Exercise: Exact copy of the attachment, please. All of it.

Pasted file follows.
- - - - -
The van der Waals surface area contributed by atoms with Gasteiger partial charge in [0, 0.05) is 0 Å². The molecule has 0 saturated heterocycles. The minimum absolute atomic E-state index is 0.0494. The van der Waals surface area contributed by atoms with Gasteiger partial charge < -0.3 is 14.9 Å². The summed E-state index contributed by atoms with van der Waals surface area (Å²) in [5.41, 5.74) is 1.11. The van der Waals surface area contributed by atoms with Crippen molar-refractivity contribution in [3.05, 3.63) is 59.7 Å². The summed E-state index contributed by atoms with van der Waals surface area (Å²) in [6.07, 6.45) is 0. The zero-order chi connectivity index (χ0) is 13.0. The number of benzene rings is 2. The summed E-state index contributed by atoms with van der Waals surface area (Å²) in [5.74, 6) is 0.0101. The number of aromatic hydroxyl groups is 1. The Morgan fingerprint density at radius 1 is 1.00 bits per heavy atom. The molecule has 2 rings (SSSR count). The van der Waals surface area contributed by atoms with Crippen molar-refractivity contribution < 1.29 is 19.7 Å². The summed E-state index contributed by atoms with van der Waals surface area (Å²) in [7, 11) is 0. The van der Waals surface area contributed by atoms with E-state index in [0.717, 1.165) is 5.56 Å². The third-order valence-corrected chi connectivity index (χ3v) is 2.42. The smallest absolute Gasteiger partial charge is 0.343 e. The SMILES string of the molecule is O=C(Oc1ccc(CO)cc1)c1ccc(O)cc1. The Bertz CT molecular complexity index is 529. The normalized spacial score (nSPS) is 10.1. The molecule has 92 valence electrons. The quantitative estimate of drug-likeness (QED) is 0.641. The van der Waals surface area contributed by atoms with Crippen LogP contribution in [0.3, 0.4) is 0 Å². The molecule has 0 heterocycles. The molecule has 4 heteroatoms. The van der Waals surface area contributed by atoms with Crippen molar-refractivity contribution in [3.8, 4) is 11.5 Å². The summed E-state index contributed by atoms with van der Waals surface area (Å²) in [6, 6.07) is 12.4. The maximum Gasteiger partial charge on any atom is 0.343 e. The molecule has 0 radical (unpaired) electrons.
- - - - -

The van der Waals surface area contributed by atoms with Gasteiger partial charge in [0, 0.05) is 0 Å². The molecule has 0 saturated heterocycles. The minimum absolute atomic E-state index is 0.0494. The van der Waals surface area contributed by atoms with Gasteiger partial charge < -0.3 is 14.9 Å². The summed E-state index contributed by atoms with van der Waals surface area (Å²) in [5.41, 5.74) is 1.11. The van der Waals surface area contributed by atoms with Crippen molar-refractivity contribution in [3.05, 3.63) is 59.7 Å². The summed E-state index contributed by atoms with van der Waals surface area (Å²) in [6.07, 6.45) is 0. The zero-order chi connectivity index (χ0) is 13.0. The number of benzene rings is 2. The summed E-state index contributed by atoms with van der Waals surface area (Å²) in [5.74, 6) is 0.0101. The number of aromatic hydroxyl groups is 1. The Morgan fingerprint density at radius 1 is 1.00 bits per heavy atom. The molecule has 2 rings (SSSR count). The van der Waals surface area contributed by atoms with Crippen molar-refractivity contribution < 1.29 is 19.7 Å². The summed E-state index contributed by atoms with van der Waals surface area (Å²) in [7, 11) is 0. The van der Waals surface area contributed by atoms with E-state index in [0.717, 1.165) is 5.56 Å². The third-order valence-corrected chi connectivity index (χ3v) is 2.42. The smallest absolute Gasteiger partial charge is 0.343 e. The SMILES string of the molecule is O=C(Oc1ccc(CO)cc1)c1ccc(O)cc1. The Bertz CT molecular complexity index is 529. The normalized spacial score (nSPS) is 10.1. The molecule has 92 valence electrons. The quantitative estimate of drug-likeness (QED) is 0.641. The van der Waals surface area contributed by atoms with Crippen LogP contribution in [0.3, 0.4) is 0 Å². The molecule has 0 heterocycles. The molecule has 4 heteroatoms. The van der Waals surface area contributed by atoms with Crippen molar-refractivity contribution in [3.8, 4) is 11.5 Å². The summed E-state index contributed by atoms with van der Waals surface area (Å²) in [6, 6.07) is 12.4. The maximum Gasteiger partial charge on any atom is 0.343 e. The molecule has 0 radical (unpaired) electrons.